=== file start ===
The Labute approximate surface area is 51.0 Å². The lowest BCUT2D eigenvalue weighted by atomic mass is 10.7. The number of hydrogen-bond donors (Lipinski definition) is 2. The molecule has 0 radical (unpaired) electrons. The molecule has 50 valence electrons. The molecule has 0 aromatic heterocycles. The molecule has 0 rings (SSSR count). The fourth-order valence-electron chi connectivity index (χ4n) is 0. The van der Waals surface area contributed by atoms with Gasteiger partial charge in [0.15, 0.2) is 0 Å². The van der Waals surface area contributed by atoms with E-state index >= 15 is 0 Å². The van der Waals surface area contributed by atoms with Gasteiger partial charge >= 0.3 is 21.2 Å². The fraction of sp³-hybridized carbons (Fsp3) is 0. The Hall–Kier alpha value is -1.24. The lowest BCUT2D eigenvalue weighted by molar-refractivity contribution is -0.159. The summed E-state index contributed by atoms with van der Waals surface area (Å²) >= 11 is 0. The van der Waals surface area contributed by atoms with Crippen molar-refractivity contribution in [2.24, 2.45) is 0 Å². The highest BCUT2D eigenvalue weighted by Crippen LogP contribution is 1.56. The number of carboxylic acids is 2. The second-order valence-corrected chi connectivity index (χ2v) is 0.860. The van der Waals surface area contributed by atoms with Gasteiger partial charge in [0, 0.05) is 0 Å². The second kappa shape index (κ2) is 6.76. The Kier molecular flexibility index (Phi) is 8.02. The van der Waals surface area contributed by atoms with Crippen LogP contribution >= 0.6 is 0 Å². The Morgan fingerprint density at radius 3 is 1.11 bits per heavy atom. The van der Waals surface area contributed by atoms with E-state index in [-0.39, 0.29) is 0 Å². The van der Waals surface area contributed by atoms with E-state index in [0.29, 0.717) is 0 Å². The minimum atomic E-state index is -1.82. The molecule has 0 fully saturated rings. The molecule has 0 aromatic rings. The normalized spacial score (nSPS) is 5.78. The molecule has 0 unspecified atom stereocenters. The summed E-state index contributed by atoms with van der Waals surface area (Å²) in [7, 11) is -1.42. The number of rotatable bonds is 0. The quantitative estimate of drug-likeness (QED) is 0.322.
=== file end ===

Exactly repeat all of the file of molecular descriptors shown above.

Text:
The Labute approximate surface area is 51.0 Å². The lowest BCUT2D eigenvalue weighted by atomic mass is 10.7. The number of hydrogen-bond donors (Lipinski definition) is 2. The molecule has 0 radical (unpaired) electrons. The molecule has 50 valence electrons. The molecule has 0 aromatic heterocycles. The molecule has 0 rings (SSSR count). The fourth-order valence-electron chi connectivity index (χ4n) is 0. The van der Waals surface area contributed by atoms with Gasteiger partial charge in [0.15, 0.2) is 0 Å². The van der Waals surface area contributed by atoms with E-state index >= 15 is 0 Å². The van der Waals surface area contributed by atoms with Gasteiger partial charge >= 0.3 is 21.2 Å². The fraction of sp³-hybridized carbons (Fsp3) is 0. The Hall–Kier alpha value is -1.24. The lowest BCUT2D eigenvalue weighted by molar-refractivity contribution is -0.159. The summed E-state index contributed by atoms with van der Waals surface area (Å²) >= 11 is 0. The van der Waals surface area contributed by atoms with Crippen molar-refractivity contribution in [2.24, 2.45) is 0 Å². The highest BCUT2D eigenvalue weighted by Crippen LogP contribution is 1.56. The number of carboxylic acids is 2. The second-order valence-corrected chi connectivity index (χ2v) is 0.860. The van der Waals surface area contributed by atoms with Gasteiger partial charge in [0, 0.05) is 0 Å². The second kappa shape index (κ2) is 6.76. The Kier molecular flexibility index (Phi) is 8.02. The van der Waals surface area contributed by atoms with Crippen LogP contribution >= 0.6 is 0 Å². The Morgan fingerprint density at radius 3 is 1.11 bits per heavy atom. The van der Waals surface area contributed by atoms with E-state index in [-0.39, 0.29) is 0 Å². The van der Waals surface area contributed by atoms with E-state index in [0.29, 0.717) is 0 Å². The minimum atomic E-state index is -1.82. The molecule has 0 fully saturated rings. The molecule has 0 aromatic rings. The normalized spacial score (nSPS) is 5.78. The molecule has 0 unspecified atom stereocenters. The summed E-state index contributed by atoms with van der Waals surface area (Å²) in [7, 11) is -1.42. The number of rotatable bonds is 0. The quantitative estimate of drug-likeness (QED) is 0.322.